Giving probiotics to older adults who are prescribed antibiotics does not reduce their risk of diarrhea, a new study finds.
Diarrhea is a common and sometimes life-threatening side effect of antibiotics in elderly patients. Some previous research has suggested that giving these patients probiotic supplements might lower the risk of diarrhea, and the practice has become routine in some hospitals.
This study included nearly 3,000 hospital patients, aged 65 and older, in Great Britain who had been prescribed one or more antibiotics. About half of the patients took one probiotic capsule a day for 21 days, while the other patients took a placebo.
Both groups of patients had similar rates of diarrhea (about one in 10), and its frequency and severity were similar in both groups, according to the study, which was published Aug. 7 in the journal The Lancet.
It is believed that antibiotics can cause diarrhea by depleting the normal population of "friendly bacteria" in the digestive system. The use of probiotic supplementation is meant to restore this population of friendly bacteria.
The study authors also noted that a harmful bacteria called Clostridium difficile can cause severe diarrhea and that previous research has suggested that probiotic treatment may reduce levels of C. difficile.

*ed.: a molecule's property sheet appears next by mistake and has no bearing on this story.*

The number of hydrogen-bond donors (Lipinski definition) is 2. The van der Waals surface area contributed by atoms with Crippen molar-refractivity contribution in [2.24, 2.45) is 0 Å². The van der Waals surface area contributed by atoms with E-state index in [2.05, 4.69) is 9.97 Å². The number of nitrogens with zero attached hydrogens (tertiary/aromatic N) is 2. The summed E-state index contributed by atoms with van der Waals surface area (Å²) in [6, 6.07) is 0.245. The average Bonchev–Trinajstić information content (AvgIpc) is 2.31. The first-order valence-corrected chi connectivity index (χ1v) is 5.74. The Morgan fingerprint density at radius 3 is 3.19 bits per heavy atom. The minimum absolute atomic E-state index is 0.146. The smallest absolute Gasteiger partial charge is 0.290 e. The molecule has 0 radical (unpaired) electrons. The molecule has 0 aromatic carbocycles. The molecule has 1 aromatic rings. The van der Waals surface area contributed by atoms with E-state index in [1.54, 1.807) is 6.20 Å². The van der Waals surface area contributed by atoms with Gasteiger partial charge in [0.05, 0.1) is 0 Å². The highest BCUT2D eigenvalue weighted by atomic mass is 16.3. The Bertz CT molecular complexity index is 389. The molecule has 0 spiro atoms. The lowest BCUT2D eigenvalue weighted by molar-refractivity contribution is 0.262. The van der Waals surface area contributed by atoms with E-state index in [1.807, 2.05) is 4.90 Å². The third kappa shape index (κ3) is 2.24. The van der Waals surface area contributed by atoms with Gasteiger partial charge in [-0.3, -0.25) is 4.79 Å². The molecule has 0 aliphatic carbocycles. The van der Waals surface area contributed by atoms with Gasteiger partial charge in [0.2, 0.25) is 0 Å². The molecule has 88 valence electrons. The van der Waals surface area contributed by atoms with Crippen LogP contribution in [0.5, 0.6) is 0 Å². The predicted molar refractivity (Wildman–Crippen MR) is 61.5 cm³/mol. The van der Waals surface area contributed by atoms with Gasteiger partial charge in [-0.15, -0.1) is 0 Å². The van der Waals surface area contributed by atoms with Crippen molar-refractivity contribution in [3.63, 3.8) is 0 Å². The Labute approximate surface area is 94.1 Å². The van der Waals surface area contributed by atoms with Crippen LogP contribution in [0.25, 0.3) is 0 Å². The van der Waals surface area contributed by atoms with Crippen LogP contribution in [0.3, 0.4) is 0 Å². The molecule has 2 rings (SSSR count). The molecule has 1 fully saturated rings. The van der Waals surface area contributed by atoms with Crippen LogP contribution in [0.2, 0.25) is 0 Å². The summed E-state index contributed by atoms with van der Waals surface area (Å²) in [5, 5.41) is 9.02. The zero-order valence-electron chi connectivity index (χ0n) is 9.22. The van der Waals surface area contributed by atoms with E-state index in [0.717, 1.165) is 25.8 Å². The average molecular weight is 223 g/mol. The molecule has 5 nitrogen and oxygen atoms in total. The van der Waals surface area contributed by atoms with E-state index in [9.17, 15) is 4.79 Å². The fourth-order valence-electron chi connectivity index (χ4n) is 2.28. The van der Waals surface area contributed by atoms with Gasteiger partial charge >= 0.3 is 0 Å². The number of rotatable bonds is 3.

But the researchers analyzed stool samples from about half of the patients who experienced diarrhea and found similar levels of C. difficile in those who did and did not take the probiotic capsules.
Study leader Stephen Allen, of Swansea University in Wales, said the previous studies were small and gave inconsistent results.
"Our study is by far the largest trial so far to assess the effects on [antibiotic-associated diarrhea] of so-called probiotics—which might better be termed microbial preparations, given the uncertainty over whether they are indeed beneficial to health—and the results do not support the use of these preparations to reduce rates of [antibiotic-associated diarrhea] in older inpatients," he said in a journal news release.
At the very least, these findings question the cost-effectiveness of giving probiotic supplements to elderly patients who are prescribed antibiotics, Dr. Nick Daneman, of the Sunnybrook Health Sciences Center at the University of Toronto, wrote in an accompanying editorial.
Daneman added that this was a "large and rigorous negative study, and we must judge whether it can tip the balance of probiotic evidence."